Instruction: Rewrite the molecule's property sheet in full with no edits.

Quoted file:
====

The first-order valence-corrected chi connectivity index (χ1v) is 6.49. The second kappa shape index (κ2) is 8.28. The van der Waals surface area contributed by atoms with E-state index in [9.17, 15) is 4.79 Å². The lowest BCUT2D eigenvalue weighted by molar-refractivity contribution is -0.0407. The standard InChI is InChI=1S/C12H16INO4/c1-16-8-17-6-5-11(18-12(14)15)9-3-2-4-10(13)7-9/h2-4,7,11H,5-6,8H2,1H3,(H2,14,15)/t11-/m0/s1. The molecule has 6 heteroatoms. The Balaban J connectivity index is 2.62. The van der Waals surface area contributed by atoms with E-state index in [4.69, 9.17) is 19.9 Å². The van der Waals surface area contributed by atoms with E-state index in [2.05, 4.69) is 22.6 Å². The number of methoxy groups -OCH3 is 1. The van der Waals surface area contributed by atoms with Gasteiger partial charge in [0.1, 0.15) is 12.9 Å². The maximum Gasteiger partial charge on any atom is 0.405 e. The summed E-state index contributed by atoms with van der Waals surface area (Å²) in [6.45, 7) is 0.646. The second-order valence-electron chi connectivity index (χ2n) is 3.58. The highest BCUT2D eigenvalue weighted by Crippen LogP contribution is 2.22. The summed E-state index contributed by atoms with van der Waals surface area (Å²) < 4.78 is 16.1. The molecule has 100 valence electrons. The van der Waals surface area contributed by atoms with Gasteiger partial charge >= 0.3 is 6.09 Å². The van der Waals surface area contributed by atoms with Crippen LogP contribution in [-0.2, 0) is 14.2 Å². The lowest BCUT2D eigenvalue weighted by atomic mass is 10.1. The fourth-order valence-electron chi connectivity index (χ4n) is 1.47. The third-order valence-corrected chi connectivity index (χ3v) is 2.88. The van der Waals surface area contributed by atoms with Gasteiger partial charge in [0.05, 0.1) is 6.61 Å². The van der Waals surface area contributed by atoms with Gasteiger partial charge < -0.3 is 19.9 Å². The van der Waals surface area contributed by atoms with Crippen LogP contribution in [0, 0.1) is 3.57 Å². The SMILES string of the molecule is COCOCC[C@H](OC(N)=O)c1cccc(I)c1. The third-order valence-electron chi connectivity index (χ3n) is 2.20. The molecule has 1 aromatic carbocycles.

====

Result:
The first-order valence-corrected chi connectivity index (χ1v) is 6.49. The second kappa shape index (κ2) is 8.28. The van der Waals surface area contributed by atoms with E-state index in [9.17, 15) is 4.79 Å². The lowest BCUT2D eigenvalue weighted by molar-refractivity contribution is -0.0407. The standard InChI is InChI=1S/C12H16INO4/c1-16-8-17-6-5-11(18-12(14)15)9-3-2-4-10(13)7-9/h2-4,7,11H,5-6,8H2,1H3,(H2,14,15)/t11-/m0/s1. The molecule has 6 heteroatoms. The Balaban J connectivity index is 2.62. The van der Waals surface area contributed by atoms with E-state index in [4.69, 9.17) is 19.9 Å². The van der Waals surface area contributed by atoms with E-state index in [2.05, 4.69) is 22.6 Å². The number of methoxy groups -OCH3 is 1. The van der Waals surface area contributed by atoms with Gasteiger partial charge in [0.1, 0.15) is 12.9 Å². The maximum Gasteiger partial charge on any atom is 0.405 e. The summed E-state index contributed by atoms with van der Waals surface area (Å²) in [6.45, 7) is 0.646. The second-order valence-electron chi connectivity index (χ2n) is 3.58. The highest BCUT2D eigenvalue weighted by Crippen LogP contribution is 2.22. The summed E-state index contributed by atoms with van der Waals surface area (Å²) < 4.78 is 16.1. The molecule has 100 valence electrons. The van der Waals surface area contributed by atoms with Gasteiger partial charge >= 0.3 is 6.09 Å². The van der Waals surface area contributed by atoms with Crippen LogP contribution in [-0.2, 0) is 14.2 Å². The lowest BCUT2D eigenvalue weighted by atomic mass is 10.1. The fourth-order valence-electron chi connectivity index (χ4n) is 1.47. The third-order valence-corrected chi connectivity index (χ3v) is 2.88. The van der Waals surface area contributed by atoms with Gasteiger partial charge in [0.05, 0.1) is 6.61 Å². The van der Waals surface area contributed by atoms with Gasteiger partial charge < -0.3 is 19.9 Å². The van der Waals surface area contributed by atoms with Crippen LogP contribution in [0, 0.1) is 3.57 Å². The SMILES string of the molecule is COCOCC[C@H](OC(N)=O)c1cccc(I)c1. The third-order valence-electron chi connectivity index (χ3n) is 2.20. The molecule has 1 aromatic carbocycles.